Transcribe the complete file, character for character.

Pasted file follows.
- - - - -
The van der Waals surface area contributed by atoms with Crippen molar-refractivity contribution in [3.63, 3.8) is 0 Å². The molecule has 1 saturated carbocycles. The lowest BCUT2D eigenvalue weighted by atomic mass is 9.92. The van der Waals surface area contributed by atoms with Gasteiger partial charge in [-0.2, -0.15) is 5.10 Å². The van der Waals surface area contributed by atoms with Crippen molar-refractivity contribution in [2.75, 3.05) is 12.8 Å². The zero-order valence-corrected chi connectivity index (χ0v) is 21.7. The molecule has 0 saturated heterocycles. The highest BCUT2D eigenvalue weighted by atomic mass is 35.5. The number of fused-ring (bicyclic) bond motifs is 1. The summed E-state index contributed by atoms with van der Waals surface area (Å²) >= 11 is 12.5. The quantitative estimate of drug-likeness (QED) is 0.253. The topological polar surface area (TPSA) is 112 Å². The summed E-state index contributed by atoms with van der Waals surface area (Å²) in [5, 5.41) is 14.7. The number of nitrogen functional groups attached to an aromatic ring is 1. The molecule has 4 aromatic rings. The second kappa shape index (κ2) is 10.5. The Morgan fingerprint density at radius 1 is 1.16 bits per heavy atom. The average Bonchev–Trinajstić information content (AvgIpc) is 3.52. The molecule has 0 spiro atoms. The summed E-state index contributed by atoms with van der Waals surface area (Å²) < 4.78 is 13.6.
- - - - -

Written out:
The van der Waals surface area contributed by atoms with Crippen molar-refractivity contribution in [3.63, 3.8) is 0 Å². The molecule has 1 saturated carbocycles. The lowest BCUT2D eigenvalue weighted by atomic mass is 9.92. The van der Waals surface area contributed by atoms with Gasteiger partial charge in [-0.2, -0.15) is 5.10 Å². The van der Waals surface area contributed by atoms with Crippen molar-refractivity contribution in [2.75, 3.05) is 12.8 Å². The zero-order valence-corrected chi connectivity index (χ0v) is 21.7. The molecule has 0 saturated heterocycles. The highest BCUT2D eigenvalue weighted by atomic mass is 35.5. The number of fused-ring (bicyclic) bond motifs is 1. The summed E-state index contributed by atoms with van der Waals surface area (Å²) >= 11 is 12.5. The quantitative estimate of drug-likeness (QED) is 0.253. The topological polar surface area (TPSA) is 112 Å². The summed E-state index contributed by atoms with van der Waals surface area (Å²) in [5, 5.41) is 14.7. The number of nitrogen functional groups attached to an aromatic ring is 1. The molecule has 4 aromatic rings. The second kappa shape index (κ2) is 10.5. The Morgan fingerprint density at radius 1 is 1.16 bits per heavy atom. The average Bonchev–Trinajstić information content (AvgIpc) is 3.52. The molecule has 0 spiro atoms. The summed E-state index contributed by atoms with van der Waals surface area (Å²) < 4.78 is 13.6.